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Archive for May 2011

(Note: the following teaching was given as an introduction to the film The Buddha)

Excerpt: “As soon as you start talking about Buddhism, you’re no longer talking about Buddhism because, technically and precisely, Buddha’s great insight is that there are no words to describe the Real. . . . So there’s no way of talking about what we’re here to talk about. One can only realize—and the act of realizing it, in an instantaneous—in fact not even instantaneous, but timeless moment of clear intuition of Ultimate Reality . . . called ‘pragya.’ . . . There isn’t a Buddhism; there are many Buddhisms. . . . Some do it as the different turnings of the wheel of the dharma. But you can also divide it into the Hinayana and the Mahayana and the Vajrayana, etc. You can also say there’s the Theravada Buddhism of Sri Lanka which is very different than the Tibetan Buddhism, different than the Ch’an, different than the Japanese Zen, which is different than the other Japanese schools like the Jodo Shinshu, the ‘Pure Land Buddhism’ of the chanting variety. Very different philosophies. Very different practices. Very different spiritual paths that all call themselves Buddhism. . . . In fact, I would say that Buddhism is the world’s first de-ligion; it’s not a religion, it’s a de-ligion. If you know the world religion, it means to re-link. Buddha said ‘there’s no link with anything. That’s all illusion. All you must do is de-link from the illusion and you’re free. But don’t think you’re linking to anybody. You don’t exist! There’s no self.’” Recorded on the evening of Tuesday, May 31, 2011.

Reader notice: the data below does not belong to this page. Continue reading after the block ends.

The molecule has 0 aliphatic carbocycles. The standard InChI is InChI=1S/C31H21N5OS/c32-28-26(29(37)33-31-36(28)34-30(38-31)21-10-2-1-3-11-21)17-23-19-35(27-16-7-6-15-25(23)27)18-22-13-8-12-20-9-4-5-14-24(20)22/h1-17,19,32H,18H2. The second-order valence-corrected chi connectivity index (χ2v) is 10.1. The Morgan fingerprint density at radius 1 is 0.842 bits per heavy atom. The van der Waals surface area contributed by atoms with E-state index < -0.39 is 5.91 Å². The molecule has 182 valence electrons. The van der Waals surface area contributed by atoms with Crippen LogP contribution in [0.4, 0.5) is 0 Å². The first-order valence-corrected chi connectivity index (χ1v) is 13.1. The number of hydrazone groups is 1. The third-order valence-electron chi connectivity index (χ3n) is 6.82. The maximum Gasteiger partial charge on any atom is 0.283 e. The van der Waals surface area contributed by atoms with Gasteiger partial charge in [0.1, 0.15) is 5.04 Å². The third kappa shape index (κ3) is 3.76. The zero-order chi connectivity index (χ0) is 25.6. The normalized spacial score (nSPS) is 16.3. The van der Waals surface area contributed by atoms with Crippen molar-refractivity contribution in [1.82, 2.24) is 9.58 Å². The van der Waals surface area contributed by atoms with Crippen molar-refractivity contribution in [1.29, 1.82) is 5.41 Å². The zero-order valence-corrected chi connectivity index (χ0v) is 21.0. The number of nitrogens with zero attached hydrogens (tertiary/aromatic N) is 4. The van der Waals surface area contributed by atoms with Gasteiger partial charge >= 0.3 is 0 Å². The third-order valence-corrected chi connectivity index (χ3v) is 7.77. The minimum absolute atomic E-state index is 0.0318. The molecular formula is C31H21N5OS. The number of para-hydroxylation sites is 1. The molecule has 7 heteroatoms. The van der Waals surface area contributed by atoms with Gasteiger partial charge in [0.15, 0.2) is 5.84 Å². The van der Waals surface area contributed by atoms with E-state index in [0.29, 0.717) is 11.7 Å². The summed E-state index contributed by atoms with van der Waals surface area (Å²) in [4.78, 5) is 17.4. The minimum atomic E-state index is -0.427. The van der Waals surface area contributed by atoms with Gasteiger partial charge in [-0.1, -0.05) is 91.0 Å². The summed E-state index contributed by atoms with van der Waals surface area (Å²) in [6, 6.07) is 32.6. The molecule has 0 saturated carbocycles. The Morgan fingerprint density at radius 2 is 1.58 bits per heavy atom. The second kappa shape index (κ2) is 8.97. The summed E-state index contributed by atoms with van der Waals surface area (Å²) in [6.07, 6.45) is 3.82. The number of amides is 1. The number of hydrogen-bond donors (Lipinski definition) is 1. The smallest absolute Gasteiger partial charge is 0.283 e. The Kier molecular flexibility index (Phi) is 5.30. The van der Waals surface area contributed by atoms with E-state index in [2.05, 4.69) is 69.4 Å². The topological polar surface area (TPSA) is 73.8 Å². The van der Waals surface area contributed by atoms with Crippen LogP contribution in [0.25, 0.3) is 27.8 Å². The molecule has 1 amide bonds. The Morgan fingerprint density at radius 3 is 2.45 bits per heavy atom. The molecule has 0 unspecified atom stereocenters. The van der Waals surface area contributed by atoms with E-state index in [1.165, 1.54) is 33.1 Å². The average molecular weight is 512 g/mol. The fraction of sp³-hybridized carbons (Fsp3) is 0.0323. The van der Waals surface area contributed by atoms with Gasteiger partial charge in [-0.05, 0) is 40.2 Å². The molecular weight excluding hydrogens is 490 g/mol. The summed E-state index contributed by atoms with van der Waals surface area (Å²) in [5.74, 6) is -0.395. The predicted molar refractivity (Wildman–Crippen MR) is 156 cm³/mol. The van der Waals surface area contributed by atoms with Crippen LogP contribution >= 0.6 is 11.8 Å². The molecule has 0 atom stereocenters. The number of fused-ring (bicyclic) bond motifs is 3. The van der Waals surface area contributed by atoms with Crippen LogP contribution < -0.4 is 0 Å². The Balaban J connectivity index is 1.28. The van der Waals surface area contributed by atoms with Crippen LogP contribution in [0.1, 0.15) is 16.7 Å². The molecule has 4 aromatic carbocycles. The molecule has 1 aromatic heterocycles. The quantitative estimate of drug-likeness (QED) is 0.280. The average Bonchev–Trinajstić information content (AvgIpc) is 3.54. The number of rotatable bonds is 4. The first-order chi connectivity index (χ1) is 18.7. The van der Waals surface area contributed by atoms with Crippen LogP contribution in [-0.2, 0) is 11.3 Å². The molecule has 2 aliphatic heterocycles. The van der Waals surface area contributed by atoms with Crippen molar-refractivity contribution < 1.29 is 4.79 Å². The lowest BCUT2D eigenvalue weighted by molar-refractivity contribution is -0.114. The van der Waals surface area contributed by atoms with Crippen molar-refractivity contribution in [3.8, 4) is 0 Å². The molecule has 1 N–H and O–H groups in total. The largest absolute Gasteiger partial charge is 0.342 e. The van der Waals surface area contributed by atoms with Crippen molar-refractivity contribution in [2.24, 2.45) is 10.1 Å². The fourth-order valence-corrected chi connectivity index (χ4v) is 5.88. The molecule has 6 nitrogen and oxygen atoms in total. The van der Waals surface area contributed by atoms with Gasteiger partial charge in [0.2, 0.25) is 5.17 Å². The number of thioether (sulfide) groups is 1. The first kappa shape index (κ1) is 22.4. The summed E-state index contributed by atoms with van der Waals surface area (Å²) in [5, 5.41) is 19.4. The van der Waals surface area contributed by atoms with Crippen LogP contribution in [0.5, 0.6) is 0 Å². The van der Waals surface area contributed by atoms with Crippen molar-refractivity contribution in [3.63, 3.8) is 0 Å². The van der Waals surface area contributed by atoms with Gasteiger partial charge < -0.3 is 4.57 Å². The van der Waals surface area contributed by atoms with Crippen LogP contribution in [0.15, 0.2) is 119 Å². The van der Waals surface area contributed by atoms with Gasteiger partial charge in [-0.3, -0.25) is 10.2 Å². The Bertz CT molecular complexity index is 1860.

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Excerpt: “When we meditate,” reveals Shunyamurti, the founder of the Sat Yoga Institute in Costa Rica, “we are making effort to reach our own natural state of being. It’s odd that you have to make effort to be natural, but this is how far away the human being has come from its own nature. Rather than having a nature any longer, the human being is conditioned by culture. The ego is an artificial construct that’s created and maintained by culture. . . . And we learn the rules of that culture and the intentions that we are supposed to live for, the values we are supposed to live by, and we become entrained by language. And from then on, pure consciousness, in its divine nature, gets filtered through this construct of what Lacan, the psychoanalyst, called ‘signifiers,’ language—master signifiers that determine our identity. And you become the subject of a signifier, of a certain set of words that determine the patterns of your life and the curvature of your emotional space, and that result in the repetition of various kinds of patterns, mostly traumatic, mostly that end in suffering and devastation because we have been alienated from our Nature. . . . That state of peace that will ensue upon the letting go of all the intentions of grasping will bring you into the Heart, into the peace, that will allow you to realize that you’re already enveloped by the divine presence; you're saturated by it. And you are fulfilled in your very essence by that which is—not only within you—but is your own Essence that you had not recognized in that blind effort to seek something externally to fulfill you.” Recorded on the evening of Thursday, May 19, 2011.

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Student Question: Can you say something about attention deficit in regards to meditation?

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Student Question: Can you speak about the fear of speaking in public and that connected to the process of mahavakya?

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Student Question: When you give up a prop, the anxiety is immediate. You can’t wait even a minute to deal with it. So what do you do to remedy that?

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